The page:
The Girl Next Door review by Mike LongDespite some of the great strides made by women in Hollywood, the film industry is still dominated by men, so it's not surprising that many films are little more than adolescent-male fantasies. These movies often involve action or sex scenarios which are broad and exaggerated. The Girl Next Door may be the ultimate example of this genre as this is one of the most unrealistic movies that I've ever seen and because of the film's outlandish manner, it should be placed in the science-fiction section of the video store.
Emile Hirsch stars in The Girl Next Door as high-school senior Matthew Kidman. Matthew is the president of his class and has been accepted to Georgetown University. He often feels left out of the "normal" high school activities of his peers, but thinks this is a necessity in order to achieve his goals. Aside from his geeky friends Eli (Chris Marquette) and Klitz (Paul Dano), Matthew doesn't have much of a life. This all changes when a mysterious girl named Danielle (Elisha Cuthbert) moves in next door. Matthew befriends Danielle is immediately taken by her zest for life and her brash, unabashed nature. Matthew begins to become infatuated with her and starts to ignore his other duties. All of this is turned upside-down when Eli (who is addicted to porn) shows Matthew an adult film which contains an actress who looks exactly like Danielle. Can Matthew's new-found love be a porn actress? The truth of this matter becomes evident when the dangerous Kelly (Timothy Olyphant), a porn producer, comes to town. Matthew is unsure how to react to this news about Danielle and soon finds his life sliding out of control.
Despite heavy promotion, The Girl Next Door opened at #10 at the box office and quickly left theaters. Upon seeing the film, one will realize why this happened, as The Girl Next Door is one of the most unfocused and misguided films that I've ever seen. Essentially the movie is an updated version of the Tom Cruise film Risky Business. But even as far-fetched as that movie was, it's nothing compared to the bombastic nature of The Girl Next Door. The movie starts out on firm, if unoriginal, footing, as we meet the upstanding young man who then meets the dangerous young woman. But from there, the movie branches out into far too many directions, as it brings in Kelly, a porn mogul, a foreign-exchange student, a scholarship banquet, and several other things. Of these elements, only the part of the movie involving Timothy Olyphant is remotely interesting, as he appears to be channeling Jack Nicholson, with a manic energy that is often mixed with a laid-back "I"m comfortable in any situation" attitude. (At times, he seems to be in a totally different film from the other actors.) At 100+ minutes, the movie is way too long, and director Luke Greenfield never seems to have control of the action.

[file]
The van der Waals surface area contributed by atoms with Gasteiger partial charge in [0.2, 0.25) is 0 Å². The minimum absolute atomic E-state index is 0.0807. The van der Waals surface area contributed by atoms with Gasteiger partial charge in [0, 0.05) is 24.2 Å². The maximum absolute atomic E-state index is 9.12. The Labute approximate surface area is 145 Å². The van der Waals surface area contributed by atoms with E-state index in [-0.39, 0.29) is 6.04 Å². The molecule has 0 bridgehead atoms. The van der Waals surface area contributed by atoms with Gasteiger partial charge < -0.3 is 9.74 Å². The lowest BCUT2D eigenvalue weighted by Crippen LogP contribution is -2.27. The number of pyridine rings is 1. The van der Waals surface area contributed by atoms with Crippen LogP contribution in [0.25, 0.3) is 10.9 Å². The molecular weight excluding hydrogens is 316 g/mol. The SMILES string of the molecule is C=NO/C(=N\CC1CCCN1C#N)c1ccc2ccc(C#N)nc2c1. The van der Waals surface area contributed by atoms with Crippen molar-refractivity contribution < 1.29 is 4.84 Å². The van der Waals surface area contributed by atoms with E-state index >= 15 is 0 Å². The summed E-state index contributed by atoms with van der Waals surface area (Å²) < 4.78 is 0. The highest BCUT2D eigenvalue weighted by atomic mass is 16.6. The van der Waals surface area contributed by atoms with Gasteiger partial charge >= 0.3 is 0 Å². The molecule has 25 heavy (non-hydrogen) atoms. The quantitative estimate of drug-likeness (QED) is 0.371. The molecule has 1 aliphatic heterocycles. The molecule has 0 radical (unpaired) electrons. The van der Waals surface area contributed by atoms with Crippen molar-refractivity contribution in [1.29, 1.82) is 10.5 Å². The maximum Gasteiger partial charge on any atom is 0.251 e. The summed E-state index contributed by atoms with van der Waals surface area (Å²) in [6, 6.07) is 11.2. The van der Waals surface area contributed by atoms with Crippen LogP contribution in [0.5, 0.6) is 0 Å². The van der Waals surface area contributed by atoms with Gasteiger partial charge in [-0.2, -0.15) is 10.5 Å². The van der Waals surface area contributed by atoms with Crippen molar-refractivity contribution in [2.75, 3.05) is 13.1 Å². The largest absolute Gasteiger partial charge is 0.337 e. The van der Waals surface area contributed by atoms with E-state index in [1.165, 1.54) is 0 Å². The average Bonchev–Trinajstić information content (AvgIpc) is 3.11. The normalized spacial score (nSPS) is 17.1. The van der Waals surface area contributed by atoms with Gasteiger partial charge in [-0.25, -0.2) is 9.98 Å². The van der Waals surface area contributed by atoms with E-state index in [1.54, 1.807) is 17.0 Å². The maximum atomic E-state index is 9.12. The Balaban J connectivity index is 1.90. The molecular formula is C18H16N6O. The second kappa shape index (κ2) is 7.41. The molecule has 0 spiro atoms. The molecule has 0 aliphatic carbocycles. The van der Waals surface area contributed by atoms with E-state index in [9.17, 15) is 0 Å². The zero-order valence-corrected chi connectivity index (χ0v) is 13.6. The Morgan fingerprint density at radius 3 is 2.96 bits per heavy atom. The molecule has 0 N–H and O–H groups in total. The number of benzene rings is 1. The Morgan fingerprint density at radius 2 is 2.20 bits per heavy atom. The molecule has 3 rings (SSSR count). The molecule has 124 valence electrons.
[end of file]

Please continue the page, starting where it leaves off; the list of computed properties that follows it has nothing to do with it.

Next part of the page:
Along with the scattershot nature of the film, one has to wonder exactly who this film was aimed at. Truth be told, the film would probably appeal to 13-year old boys, but the R-rating signifies that it's not for them. And while I'm not so naive that I don't think teenage boys are unaware of porn films, the idea of a film which is clearly aimed at teens being about the world of porn is somewhat disturbing. This serves as a jumping off point for the film to go into truly unbelievable territory where teenagers can get into strip clubs and adult film conventions without being carded. Each moment of the film becomes more unrealistic than the last, and only the most desperate viewer will be hanging on until the end. The oddest thing about the film is the lack of any true sex-appeal or sexuality in the movie, especially considering that it's about a porn actress. The film is being released onto DVD in both an R-rated and an unrated version. The unrated version (which I viewed for this review) runs some 9-mintues longer than the R-rated cut (which I haven't seen), but it contains very little nudity (mostly glimpsed in a porn film) and despite the misleading cover art, Cuthbert is never naked. The Girl Next Door takes a somewhat interesting idea and somehow manages to suck any redeeming qualities out of it. My advice is to move away from this girl.